Hands on: Razer's Nommo Pro 2.1 speakers for Mac & Windows
Continuing our look at some of the Mac desktop speaker options out there, we're turning to the Razer Nommo Pro — probably one of the most powerful choices short of ones that won't fit on a desk.
Razer isn't known for its subtlety, often conjuring up images of wildly flashing lights and its iconic graphic logo, which seemingly belongs on the cover on a '90s prog-metal album.
The company has occasionally tried to adopt a more refined style in recent times, and in some ways the Nommo Pro exemplifies this. Its satellites occupy a minimal footprint, use text logos, and limit color effects to the base.
"Minimal" is a relative term however. Those satellites still occupy plenty of vertical space, and the Pro's cylindrical subwoofer is one of the largest I've seen for any home system, on computers or otherwise. It's hard to overstate how gigantic it is — it's bigger than some mid-tower PCs.
The benefit of course is that the Pro is absurdly powerful. It has a frequency response between 35 hertz and 20 kilohertz, and if you crank up the bass, it will shake any room you could possibly want. Apartment dwellers might as well skip it unless they're on the ground floor.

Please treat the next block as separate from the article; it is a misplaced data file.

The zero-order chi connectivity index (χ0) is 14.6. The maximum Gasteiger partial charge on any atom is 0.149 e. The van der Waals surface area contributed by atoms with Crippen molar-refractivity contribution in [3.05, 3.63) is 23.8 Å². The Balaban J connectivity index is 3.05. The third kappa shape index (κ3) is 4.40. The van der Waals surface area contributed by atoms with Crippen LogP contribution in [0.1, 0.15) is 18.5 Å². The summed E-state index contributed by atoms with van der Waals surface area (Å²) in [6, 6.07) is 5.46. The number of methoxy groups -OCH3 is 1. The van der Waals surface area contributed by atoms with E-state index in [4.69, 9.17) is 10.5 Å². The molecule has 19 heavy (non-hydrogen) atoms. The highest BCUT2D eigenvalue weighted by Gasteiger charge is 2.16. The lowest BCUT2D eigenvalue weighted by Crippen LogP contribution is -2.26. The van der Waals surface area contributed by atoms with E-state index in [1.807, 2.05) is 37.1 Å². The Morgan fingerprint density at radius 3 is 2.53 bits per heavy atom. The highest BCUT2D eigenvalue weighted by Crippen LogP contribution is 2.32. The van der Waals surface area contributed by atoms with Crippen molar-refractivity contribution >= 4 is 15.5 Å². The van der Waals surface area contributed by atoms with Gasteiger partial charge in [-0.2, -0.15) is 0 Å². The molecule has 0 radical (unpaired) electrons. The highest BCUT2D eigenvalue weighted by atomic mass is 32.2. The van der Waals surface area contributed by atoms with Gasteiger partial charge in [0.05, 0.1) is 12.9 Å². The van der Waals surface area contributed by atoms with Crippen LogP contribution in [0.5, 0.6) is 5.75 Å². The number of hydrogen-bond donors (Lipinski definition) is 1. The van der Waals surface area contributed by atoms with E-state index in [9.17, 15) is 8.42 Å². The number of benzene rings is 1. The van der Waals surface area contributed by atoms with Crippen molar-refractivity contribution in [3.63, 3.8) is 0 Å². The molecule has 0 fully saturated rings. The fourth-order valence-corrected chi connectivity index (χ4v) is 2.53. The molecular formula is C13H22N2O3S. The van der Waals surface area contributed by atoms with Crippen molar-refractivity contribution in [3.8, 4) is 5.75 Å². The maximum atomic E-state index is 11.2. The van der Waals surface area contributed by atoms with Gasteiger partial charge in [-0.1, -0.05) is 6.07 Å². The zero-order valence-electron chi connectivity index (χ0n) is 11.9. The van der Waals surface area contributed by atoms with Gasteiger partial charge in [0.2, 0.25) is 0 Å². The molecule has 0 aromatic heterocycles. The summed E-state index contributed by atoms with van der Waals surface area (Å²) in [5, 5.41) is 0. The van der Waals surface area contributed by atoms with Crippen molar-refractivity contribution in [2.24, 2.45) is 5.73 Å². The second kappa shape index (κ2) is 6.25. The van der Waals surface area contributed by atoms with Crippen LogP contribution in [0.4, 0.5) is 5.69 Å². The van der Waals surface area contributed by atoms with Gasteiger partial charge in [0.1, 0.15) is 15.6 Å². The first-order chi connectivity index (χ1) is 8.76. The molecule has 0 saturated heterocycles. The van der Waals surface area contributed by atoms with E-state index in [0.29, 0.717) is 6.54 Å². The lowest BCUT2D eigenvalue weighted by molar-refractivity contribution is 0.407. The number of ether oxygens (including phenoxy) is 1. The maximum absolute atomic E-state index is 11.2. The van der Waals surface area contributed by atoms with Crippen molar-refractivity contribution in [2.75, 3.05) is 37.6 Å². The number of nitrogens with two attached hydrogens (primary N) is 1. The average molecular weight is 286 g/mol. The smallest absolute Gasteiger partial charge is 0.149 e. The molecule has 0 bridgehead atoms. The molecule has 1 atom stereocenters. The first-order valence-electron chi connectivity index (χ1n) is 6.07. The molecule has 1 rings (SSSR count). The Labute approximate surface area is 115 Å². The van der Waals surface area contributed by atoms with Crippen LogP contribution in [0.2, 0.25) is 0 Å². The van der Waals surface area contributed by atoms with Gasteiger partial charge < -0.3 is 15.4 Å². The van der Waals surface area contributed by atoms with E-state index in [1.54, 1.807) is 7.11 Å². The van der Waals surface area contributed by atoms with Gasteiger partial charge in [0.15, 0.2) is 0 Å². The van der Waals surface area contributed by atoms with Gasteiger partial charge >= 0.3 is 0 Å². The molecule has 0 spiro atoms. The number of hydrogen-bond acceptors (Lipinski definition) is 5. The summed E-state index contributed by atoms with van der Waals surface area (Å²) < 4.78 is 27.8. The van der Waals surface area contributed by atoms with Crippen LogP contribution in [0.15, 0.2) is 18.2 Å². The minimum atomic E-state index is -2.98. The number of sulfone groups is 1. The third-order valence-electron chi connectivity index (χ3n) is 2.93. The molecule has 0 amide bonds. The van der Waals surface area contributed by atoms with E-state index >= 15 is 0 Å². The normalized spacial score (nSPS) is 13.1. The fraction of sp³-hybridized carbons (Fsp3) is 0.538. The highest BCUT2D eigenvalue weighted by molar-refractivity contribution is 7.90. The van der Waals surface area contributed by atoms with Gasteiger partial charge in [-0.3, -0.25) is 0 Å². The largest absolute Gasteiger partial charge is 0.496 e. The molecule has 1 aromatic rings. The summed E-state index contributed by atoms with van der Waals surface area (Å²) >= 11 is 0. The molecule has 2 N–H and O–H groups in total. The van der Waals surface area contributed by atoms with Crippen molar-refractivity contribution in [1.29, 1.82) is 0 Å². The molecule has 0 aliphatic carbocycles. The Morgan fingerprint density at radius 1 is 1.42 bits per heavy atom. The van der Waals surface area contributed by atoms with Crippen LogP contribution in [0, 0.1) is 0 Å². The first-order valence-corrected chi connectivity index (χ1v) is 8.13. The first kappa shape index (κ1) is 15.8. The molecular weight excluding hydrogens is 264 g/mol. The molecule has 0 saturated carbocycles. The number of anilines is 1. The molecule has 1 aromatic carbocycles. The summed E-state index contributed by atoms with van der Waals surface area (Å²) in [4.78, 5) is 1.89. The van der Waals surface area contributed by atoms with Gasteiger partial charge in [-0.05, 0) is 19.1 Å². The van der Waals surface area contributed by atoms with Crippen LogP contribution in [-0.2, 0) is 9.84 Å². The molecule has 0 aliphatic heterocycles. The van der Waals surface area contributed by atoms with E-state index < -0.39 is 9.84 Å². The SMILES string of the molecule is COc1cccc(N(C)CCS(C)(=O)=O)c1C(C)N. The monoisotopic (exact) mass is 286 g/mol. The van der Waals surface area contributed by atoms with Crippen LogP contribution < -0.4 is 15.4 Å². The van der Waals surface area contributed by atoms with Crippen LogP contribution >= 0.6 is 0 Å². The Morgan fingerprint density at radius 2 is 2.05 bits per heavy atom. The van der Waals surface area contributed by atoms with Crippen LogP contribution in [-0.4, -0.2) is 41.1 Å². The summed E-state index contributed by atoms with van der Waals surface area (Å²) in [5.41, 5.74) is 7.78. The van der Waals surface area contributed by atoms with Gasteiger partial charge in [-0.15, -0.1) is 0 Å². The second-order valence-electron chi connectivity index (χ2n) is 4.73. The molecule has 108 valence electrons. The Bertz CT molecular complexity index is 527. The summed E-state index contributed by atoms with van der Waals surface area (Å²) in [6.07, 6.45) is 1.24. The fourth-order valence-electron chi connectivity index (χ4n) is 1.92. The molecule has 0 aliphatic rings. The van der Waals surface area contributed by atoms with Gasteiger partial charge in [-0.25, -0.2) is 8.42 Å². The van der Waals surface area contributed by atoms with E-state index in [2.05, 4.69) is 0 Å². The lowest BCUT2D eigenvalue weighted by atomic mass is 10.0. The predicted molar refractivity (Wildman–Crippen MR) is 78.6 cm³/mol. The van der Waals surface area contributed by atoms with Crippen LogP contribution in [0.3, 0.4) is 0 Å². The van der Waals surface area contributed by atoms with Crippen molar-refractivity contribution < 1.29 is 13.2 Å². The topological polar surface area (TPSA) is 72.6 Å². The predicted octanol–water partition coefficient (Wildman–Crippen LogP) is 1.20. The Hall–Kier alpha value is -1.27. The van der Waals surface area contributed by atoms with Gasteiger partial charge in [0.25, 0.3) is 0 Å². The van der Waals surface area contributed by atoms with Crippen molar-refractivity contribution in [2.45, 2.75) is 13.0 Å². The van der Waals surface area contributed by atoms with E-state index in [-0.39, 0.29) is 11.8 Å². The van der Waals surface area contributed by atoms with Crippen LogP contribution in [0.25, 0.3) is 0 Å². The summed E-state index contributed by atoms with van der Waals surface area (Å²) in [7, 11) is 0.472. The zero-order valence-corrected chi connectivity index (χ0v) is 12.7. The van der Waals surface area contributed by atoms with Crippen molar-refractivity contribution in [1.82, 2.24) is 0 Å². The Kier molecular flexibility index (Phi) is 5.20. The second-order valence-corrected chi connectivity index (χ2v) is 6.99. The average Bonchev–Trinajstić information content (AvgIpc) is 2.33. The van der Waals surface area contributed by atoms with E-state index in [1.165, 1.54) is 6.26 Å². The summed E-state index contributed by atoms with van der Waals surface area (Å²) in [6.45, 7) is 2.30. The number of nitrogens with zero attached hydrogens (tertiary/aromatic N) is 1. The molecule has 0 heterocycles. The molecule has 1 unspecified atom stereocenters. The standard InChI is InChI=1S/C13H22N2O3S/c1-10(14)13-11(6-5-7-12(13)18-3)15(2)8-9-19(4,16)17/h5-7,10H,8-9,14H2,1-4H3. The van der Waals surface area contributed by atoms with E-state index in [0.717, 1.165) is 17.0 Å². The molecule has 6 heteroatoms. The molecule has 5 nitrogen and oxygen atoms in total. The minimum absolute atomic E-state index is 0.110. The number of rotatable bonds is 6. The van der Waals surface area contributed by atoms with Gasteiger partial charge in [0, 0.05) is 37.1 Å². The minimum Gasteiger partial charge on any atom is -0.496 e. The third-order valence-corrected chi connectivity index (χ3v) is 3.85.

Connection options include USB, optical, 3.5mm, and Bluetooth 4.2. You'll want to connect via USB if at all possible, since that enables control via Razer's Synapse app. Note however that only Windows users have any serious desktop control by way Synapse 3, which has yet to be ported to macOS. If you're on a Mac, you're stuck with Synapse 2.
The good news is that there's a Nommo Pro iPhone app, which connects via Bluetooth. This lets you tweak volume and bass levels, adjust lighting, change sources, and switch between THX, Dolby, and custom EQ settings. There are even multiple Dolby presets for music, movies, and games.
There'll be plenty more to say in our full review, but for now I'll say that the Pro is the best-sounding system I've ever sat in front of my computer. Imagine having Sonos Ones and a Sub sitting inches away and you can begin to imagine how good it is, whether you're listening to ambient, folk, classical, or metal.
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